2 - What you think about you bring about


Of the 60,000 thoughts we have each day researchers have found that 80 percent of the thoughts were the same thoughts we had yesterday so if you want to achieve new goals and become someone new you have to become aware of the thoughts you are having. In particular you can become aware of the thoughts you have about yourself. What is your internal dialogue saying to you?  How many times during the day do you beat yourself up?  We tend to think this random chatter in our head is just that, random.  We also pass it off as insignificant, however each time you bash yourself internally it creates an emotion within you.  Thoughts have energy.  Scientists can measure a thought. It has weight. It has vibration and it has an electrical current.  As does emotion.  So, when your mind feeds your spirit these negative thoughts it ignites emotions, whether it be sadness, despair, fear, or even joy, it creates an energy. This vibration also radiates outward and creates your experience with others.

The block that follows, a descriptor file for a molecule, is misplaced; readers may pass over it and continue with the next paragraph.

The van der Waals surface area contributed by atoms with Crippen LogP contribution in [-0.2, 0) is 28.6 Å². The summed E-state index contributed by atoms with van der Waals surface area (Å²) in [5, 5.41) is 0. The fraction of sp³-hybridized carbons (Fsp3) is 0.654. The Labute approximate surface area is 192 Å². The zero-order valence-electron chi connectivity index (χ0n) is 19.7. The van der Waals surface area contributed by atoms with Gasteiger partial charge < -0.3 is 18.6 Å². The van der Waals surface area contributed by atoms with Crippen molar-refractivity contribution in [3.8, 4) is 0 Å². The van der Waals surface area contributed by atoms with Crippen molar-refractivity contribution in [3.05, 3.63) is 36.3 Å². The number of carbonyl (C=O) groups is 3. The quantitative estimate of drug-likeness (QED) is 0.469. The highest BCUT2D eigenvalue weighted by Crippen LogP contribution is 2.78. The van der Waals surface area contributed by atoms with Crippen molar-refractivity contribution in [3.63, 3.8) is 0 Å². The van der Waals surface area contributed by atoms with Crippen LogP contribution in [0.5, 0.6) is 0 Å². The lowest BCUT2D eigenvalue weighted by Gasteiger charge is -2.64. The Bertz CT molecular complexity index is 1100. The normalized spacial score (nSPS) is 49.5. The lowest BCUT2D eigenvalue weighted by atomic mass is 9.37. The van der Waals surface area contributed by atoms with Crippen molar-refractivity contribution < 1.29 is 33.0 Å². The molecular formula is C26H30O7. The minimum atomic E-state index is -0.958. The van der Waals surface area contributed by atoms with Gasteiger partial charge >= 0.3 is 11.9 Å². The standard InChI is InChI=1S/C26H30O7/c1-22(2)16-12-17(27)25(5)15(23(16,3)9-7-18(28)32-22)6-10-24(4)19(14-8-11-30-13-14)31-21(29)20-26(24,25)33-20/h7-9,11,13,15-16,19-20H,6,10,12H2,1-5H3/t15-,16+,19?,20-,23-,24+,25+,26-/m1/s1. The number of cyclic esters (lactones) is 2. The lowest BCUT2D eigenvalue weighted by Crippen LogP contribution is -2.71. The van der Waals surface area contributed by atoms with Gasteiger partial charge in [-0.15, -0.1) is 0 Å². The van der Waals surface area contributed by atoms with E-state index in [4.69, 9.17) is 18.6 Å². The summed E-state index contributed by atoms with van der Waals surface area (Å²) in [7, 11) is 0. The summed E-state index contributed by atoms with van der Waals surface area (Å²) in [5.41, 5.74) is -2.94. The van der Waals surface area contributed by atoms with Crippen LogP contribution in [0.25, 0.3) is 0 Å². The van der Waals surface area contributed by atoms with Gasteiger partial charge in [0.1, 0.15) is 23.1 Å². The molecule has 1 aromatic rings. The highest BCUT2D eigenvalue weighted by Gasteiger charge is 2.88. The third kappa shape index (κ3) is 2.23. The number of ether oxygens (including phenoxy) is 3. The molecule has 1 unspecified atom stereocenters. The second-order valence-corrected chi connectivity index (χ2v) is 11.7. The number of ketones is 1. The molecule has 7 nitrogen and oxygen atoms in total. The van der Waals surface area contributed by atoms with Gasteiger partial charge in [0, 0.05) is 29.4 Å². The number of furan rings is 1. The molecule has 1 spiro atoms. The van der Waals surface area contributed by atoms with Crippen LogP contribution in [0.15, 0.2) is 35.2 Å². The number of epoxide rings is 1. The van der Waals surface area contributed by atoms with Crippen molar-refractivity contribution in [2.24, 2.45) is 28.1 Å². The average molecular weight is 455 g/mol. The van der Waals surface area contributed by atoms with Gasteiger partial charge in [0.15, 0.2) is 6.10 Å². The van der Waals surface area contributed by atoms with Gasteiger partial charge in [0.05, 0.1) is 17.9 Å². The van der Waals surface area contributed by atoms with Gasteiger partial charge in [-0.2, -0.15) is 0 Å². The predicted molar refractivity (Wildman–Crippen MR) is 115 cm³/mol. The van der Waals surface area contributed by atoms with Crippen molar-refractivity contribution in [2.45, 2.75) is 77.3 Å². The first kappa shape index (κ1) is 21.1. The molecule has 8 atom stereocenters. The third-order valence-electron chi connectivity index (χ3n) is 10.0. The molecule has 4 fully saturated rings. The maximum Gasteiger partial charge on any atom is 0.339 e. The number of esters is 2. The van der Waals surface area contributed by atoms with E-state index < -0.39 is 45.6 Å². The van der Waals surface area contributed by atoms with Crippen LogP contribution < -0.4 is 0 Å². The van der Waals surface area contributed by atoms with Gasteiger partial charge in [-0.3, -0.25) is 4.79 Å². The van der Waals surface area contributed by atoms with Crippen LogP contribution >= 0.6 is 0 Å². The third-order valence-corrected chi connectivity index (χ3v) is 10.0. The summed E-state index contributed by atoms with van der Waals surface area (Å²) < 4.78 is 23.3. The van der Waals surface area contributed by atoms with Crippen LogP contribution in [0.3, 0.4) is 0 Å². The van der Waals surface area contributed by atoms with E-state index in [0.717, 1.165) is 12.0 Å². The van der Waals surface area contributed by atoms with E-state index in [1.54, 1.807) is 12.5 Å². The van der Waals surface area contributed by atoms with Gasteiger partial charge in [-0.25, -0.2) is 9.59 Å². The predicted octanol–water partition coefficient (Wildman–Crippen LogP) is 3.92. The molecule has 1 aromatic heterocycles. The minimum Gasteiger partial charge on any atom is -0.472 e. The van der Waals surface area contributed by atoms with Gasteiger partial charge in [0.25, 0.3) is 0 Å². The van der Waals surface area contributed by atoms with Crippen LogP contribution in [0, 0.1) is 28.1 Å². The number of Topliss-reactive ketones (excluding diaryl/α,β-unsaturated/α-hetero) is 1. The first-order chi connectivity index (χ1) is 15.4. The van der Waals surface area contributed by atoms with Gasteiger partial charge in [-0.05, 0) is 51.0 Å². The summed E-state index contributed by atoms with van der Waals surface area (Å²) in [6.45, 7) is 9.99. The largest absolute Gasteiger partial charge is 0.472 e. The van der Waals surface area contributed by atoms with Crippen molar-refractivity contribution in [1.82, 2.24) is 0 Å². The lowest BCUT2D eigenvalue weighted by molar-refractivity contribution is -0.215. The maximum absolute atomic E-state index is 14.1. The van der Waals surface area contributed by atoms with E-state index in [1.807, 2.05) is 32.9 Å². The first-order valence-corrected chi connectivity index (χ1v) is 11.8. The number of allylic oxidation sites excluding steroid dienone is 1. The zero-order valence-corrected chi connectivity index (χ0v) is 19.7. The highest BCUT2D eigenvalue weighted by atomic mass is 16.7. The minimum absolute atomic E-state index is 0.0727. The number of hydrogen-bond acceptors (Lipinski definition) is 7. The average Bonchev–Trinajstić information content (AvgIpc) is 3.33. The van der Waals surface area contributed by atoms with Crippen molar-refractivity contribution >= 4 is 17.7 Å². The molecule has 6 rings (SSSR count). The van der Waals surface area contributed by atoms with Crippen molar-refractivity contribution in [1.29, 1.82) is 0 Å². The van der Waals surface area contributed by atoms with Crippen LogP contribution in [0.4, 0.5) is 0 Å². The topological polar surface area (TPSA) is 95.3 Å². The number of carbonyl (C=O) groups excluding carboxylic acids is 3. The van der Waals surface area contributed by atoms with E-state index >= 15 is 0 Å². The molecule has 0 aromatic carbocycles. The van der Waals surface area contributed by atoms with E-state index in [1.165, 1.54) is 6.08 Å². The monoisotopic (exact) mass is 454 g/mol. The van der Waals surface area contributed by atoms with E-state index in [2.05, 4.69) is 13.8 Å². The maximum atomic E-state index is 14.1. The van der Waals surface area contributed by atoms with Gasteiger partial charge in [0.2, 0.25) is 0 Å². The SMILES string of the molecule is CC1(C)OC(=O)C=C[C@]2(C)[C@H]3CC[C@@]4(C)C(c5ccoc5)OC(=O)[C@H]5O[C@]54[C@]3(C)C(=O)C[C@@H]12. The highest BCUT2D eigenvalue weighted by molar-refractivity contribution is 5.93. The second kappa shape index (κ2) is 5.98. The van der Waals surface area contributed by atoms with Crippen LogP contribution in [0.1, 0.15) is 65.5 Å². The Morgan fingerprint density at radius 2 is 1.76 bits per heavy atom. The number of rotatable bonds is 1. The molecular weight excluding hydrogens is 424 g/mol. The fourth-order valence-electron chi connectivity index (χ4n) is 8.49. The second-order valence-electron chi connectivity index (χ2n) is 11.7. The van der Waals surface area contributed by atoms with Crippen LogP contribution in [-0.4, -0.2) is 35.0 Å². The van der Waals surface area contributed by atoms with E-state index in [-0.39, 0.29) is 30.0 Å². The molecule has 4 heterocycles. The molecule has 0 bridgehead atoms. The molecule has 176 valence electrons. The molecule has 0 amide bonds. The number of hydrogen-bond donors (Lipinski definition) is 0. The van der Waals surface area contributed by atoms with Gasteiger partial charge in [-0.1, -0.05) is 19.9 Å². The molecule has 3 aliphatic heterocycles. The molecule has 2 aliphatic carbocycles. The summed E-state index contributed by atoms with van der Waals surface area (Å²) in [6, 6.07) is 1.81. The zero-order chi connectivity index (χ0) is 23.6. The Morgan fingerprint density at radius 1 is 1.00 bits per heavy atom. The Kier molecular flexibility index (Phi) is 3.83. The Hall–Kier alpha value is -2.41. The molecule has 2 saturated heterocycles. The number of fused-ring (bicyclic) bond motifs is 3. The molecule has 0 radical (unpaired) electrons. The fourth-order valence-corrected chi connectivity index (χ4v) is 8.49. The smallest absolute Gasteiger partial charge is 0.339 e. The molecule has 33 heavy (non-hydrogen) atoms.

The best way to combat the negative dialogue is with positive affirmations.  Affirmations are one to the most effective tools in your self care arsenal. This is the daily affirmation I have on my mirror at home "I am loveable, valuable and unique." - you are welcome to borrow it or make your own!


3 - Whatever is familiar becomes your success thermostat's set point.
If you’ve read any of the work of Sonja Lyubomirsky, you already know about the “Happiness Set Point” but, if you haven’t, take note. About 40 per cent of anyone’s happiness is governed by the “happiness set point” which involves intentional activity—what we do for ourselves. The real problem is that most of us aren’t focusing on either the right things or approaches that might make us happier. So as you set your new year's goals this year consider where your success thermostat is for each goal. If you're not conscious, your thermostat will naturally return to it's former set point. So if you want to achieve more you have to raise the temperature on your thermostat and then make that feel familiar, it needs to become your new and permanent set point, doing so will help your new formed habits stick and help you achieve more. 

What one thing will you do differently this year to make your new year's goals a success? Share your thoughts in the comments below, I'd love to know.